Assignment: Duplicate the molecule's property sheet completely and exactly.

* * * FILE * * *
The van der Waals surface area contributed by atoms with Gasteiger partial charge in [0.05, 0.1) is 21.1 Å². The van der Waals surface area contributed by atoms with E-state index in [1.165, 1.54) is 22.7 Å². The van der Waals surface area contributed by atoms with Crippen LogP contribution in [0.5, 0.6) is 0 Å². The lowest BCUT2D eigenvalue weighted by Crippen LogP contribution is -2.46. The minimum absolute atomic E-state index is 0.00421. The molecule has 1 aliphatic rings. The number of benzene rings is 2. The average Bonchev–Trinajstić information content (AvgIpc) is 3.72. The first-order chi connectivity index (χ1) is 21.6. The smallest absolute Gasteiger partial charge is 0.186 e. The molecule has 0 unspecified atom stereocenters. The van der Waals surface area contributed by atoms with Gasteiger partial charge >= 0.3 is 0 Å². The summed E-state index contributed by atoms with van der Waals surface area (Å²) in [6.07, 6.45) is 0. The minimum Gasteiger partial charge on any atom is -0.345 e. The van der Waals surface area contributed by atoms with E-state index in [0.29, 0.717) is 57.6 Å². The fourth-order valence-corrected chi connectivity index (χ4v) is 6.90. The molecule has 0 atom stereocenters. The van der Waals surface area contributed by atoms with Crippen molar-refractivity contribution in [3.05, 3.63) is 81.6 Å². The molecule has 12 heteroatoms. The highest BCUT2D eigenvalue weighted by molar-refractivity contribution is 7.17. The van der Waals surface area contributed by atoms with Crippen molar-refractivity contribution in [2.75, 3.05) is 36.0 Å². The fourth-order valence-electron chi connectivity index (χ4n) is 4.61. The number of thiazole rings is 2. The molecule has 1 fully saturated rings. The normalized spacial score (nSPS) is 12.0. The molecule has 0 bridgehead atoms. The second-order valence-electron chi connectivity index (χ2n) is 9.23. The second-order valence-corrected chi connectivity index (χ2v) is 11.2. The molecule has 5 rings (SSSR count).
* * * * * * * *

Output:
The van der Waals surface area contributed by atoms with Gasteiger partial charge in [0.05, 0.1) is 21.1 Å². The van der Waals surface area contributed by atoms with E-state index in [1.165, 1.54) is 22.7 Å². The van der Waals surface area contributed by atoms with Crippen LogP contribution in [0.5, 0.6) is 0 Å². The lowest BCUT2D eigenvalue weighted by Crippen LogP contribution is -2.46. The minimum absolute atomic E-state index is 0.00421. The molecule has 1 aliphatic rings. The number of benzene rings is 2. The average Bonchev–Trinajstić information content (AvgIpc) is 3.72. The first-order chi connectivity index (χ1) is 21.6. The smallest absolute Gasteiger partial charge is 0.186 e. The molecule has 0 unspecified atom stereocenters. The van der Waals surface area contributed by atoms with Gasteiger partial charge >= 0.3 is 0 Å². The summed E-state index contributed by atoms with van der Waals surface area (Å²) in [6.07, 6.45) is 0. The minimum Gasteiger partial charge on any atom is -0.345 e. The van der Waals surface area contributed by atoms with E-state index in [0.29, 0.717) is 57.6 Å². The fourth-order valence-corrected chi connectivity index (χ4v) is 6.90. The molecule has 0 atom stereocenters. The van der Waals surface area contributed by atoms with Crippen molar-refractivity contribution in [3.05, 3.63) is 81.6 Å². The molecule has 12 heteroatoms. The highest BCUT2D eigenvalue weighted by molar-refractivity contribution is 7.17. The van der Waals surface area contributed by atoms with Crippen molar-refractivity contribution in [2.75, 3.05) is 36.0 Å². The fourth-order valence-electron chi connectivity index (χ4n) is 4.61. The number of thiazole rings is 2. The molecule has 1 fully saturated rings. The normalized spacial score (nSPS) is 12.0. The molecule has 0 bridgehead atoms. The second-order valence-electron chi connectivity index (χ2n) is 9.23. The second-order valence-corrected chi connectivity index (χ2v) is 11.2. The molecule has 5 rings (SSSR count).